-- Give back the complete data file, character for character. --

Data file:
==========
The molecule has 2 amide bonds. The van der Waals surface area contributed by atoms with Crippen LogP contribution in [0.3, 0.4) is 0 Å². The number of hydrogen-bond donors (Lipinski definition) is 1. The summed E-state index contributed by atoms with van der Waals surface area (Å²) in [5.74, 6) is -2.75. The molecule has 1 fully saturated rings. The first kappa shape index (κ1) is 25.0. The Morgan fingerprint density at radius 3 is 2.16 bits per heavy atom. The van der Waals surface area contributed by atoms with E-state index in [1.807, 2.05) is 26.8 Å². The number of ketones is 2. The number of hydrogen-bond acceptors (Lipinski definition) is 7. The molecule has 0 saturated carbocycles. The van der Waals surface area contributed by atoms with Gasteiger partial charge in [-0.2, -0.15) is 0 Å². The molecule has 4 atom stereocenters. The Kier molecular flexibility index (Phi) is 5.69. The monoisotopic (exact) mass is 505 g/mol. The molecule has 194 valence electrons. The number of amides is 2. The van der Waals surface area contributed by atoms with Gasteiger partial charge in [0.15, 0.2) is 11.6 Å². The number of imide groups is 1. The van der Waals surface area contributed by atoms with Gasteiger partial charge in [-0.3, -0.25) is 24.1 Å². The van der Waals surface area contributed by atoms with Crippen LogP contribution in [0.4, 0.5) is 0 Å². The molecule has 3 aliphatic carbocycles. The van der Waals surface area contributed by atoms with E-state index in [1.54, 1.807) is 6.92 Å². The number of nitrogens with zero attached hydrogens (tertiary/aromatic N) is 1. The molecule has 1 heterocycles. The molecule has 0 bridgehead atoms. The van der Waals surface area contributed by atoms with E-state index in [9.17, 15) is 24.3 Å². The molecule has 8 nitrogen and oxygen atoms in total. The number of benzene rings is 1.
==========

The molecule has 2 amide bonds. The van der Waals surface area contributed by atoms with Crippen LogP contribution in [0.3, 0.4) is 0 Å². The number of hydrogen-bond donors (Lipinski definition) is 1. The summed E-state index contributed by atoms with van der Waals surface area (Å²) in [5.74, 6) is -2.75. The molecule has 1 fully saturated rings. The first kappa shape index (κ1) is 25.0. The Morgan fingerprint density at radius 3 is 2.16 bits per heavy atom. The van der Waals surface area contributed by atoms with E-state index in [1.807, 2.05) is 26.8 Å². The number of ketones is 2. The number of hydrogen-bond acceptors (Lipinski definition) is 7. The molecule has 0 saturated carbocycles. The van der Waals surface area contributed by atoms with Gasteiger partial charge in [-0.2, -0.15) is 0 Å². The molecule has 4 atom stereocenters. The Kier molecular flexibility index (Phi) is 5.69. The monoisotopic (exact) mass is 505 g/mol. The molecule has 194 valence electrons. The number of amides is 2. The van der Waals surface area contributed by atoms with Gasteiger partial charge in [0.15, 0.2) is 11.6 Å². The number of imide groups is 1. The van der Waals surface area contributed by atoms with Gasteiger partial charge in [-0.3, -0.25) is 24.1 Å². The van der Waals surface area contributed by atoms with Crippen LogP contribution in [0.4, 0.5) is 0 Å². The molecule has 3 aliphatic carbocycles. The van der Waals surface area contributed by atoms with E-state index in [1.54, 1.807) is 6.92 Å². The number of nitrogens with zero attached hydrogens (tertiary/aromatic N) is 1. The molecule has 1 heterocycles. The molecule has 0 bridgehead atoms. The van der Waals surface area contributed by atoms with E-state index in [9.17, 15) is 24.3 Å². The molecule has 8 nitrogen and oxygen atoms in total. The number of benzene rings is 1.